The mission of the National Organic Program, part of USDA’s Agricultural Marketing Service (AMS), is to protect the integrity of USDA organic products in our country and throughout the world. This means clearly defining what it means to be organic and enforcing those rules. Consumers look for and trust the organic seal because they know that USDA stands behind the standards that it represents.
Today, USDA is taking action by announcing that we will soon publish and invite public comment on a proposed rule regarding organic livestock and poultry practices. It’s an important step that will strengthen consumer confidence in the label and ensure that organic agriculture continues to provide economic opportunities for farmers, ranchers, and businesses around the country. Read more »
Matt Jardina talks about the company’s cold storage capabilities while leading a tour.
A solid vision combined with an innovative approach to reach new markets can yield success in the ag industry. During a recent trip to Atlanta, Ga., I got a chance to talk to state and industry leaders who are using both to solidify the future of their respective organizations.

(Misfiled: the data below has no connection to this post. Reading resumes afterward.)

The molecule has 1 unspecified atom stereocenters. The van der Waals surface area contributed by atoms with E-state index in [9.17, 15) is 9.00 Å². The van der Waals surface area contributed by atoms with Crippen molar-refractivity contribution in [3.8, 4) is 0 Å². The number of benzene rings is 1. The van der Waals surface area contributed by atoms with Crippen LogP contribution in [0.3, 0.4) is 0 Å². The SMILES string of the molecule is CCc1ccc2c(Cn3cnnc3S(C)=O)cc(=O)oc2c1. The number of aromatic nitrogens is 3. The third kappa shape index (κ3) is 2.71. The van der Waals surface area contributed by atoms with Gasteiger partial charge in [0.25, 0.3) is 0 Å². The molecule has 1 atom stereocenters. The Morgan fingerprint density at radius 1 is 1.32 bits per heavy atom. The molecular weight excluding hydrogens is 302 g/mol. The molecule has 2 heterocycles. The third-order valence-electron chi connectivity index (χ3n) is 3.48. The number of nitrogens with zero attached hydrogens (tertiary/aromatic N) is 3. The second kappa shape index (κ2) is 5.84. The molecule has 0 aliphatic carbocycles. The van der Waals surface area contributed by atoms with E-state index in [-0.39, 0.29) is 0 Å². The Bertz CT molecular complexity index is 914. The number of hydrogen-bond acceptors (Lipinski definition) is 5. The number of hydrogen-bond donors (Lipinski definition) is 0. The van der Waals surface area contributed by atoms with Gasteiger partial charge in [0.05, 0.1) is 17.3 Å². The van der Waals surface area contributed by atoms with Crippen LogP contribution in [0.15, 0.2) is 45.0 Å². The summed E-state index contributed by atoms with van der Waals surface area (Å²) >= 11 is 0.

I joined a team of employees from the USDA’s Agricultural Marketing Service (AMS) for a tour of the Atlanta State Farmers Market in Forest Park, Ga. Supporting truck, rail, and air access, the market is considered to be one of the premier terminal markets in the southeast. It includes more than 150 acres of retail, wholesale, and garden center space. We toured the historic market with the Georgia Department of Agriculture Commissioner Gary Black and his staff. Read more »
The webinar series is an off-shoot of an ongoing AMS produce webinar series and the popular Produce Safety University (PSU), which helps school foodservice personnel identify and manage food safety risks associated with handling fresh produce. USDA photo courtesy of Lance Cheung.
Whether it’s solving a math problem or figuring out how to buy quality fresh apples, having the right tools and training will lead you to a positive solution. Managing fresh and fresh-cut produce purchases can seem like a complicated math problem for many schools, food banks and other large volume institutions. To help them figure out the right formula and address all of the variables, USDA’s Agricultural Marketing Service (AMS) designed a webinar series to help these establishments successfully buy, receive and handle fresh and fresh-cut produce.